Chromosome abnormalities usually occur when there is an error in cell division resulting in cells with too few or too many copies of a chromosome. Most chromosome abnormalities originate in the egg or sperm (gametes) but some happen during embryo development or are inherited from a parent.
Cystic fibrosis is an inherited disease characterized by the buildup of thick, sticky mucus that can damage many of the body's organs. The disorder's most common signs and symptoms include progressive damage to the respiratory system and chronic digestive system problems.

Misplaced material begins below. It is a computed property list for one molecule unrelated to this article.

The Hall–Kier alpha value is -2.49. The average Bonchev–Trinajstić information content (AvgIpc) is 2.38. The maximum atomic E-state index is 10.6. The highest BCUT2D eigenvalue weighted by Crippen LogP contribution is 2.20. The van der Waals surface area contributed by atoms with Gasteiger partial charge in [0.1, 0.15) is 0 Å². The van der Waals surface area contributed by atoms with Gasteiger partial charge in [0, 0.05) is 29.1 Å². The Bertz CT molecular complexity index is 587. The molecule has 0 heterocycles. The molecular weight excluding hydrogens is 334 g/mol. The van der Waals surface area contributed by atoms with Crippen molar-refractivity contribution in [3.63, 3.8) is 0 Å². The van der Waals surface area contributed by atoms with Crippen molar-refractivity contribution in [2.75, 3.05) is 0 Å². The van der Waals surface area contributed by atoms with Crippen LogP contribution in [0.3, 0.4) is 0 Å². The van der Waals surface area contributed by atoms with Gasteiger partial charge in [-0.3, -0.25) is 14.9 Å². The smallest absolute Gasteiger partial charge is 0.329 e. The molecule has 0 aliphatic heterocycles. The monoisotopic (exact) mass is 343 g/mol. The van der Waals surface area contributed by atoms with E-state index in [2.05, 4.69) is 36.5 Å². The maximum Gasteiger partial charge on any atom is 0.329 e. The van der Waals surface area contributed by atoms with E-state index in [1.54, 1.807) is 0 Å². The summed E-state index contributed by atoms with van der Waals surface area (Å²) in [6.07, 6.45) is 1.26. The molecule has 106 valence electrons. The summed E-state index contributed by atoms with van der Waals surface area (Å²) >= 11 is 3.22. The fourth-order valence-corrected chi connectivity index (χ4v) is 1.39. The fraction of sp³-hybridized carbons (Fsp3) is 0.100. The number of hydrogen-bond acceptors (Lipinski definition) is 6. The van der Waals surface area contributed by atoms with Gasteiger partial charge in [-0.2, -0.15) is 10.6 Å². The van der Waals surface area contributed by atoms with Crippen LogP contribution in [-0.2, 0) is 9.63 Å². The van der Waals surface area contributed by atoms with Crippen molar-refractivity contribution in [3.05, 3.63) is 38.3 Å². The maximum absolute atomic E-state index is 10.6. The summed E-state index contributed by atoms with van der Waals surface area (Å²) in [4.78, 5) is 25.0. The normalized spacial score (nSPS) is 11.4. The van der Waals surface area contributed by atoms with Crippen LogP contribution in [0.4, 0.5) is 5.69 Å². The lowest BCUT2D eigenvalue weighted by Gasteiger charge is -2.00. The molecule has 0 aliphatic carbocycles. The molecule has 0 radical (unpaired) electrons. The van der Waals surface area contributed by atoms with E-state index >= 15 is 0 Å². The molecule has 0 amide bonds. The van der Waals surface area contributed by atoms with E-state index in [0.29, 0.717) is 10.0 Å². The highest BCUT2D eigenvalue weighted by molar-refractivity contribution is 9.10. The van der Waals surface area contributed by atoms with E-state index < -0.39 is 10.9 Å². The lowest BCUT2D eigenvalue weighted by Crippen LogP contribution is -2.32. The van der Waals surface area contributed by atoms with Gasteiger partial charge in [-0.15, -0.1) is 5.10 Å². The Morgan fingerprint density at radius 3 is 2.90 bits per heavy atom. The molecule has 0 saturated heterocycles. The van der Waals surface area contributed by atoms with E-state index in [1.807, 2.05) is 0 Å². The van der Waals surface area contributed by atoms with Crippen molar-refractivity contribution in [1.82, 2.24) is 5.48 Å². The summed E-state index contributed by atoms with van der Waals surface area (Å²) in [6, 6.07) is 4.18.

Huntington disease is a progressive brain disorder that causes uncontrolled movements, emotional problems, and loss of thinking ability (cognition). Adult-onset Huntington disease, the most common form of this disorder, usually appears in a person's thirties or forties.
Sickle cell disease is a group of disorders that affects hemoglobin, the molecule in red blood cells that delivers oxygen to cells throughout the body. People with this disorder have atypical hemoglobin molecules called hemoglobin S, which can distort red blood cells into a sickle, or crescent, shape.
For many single-gene disorders, the genetic basis is well understood, and the disease-causing gene variants can be identified with genetic testing. People are tested for two main reasons: to find out if they have a particular genetic disorder, or to find out if they are a carrier.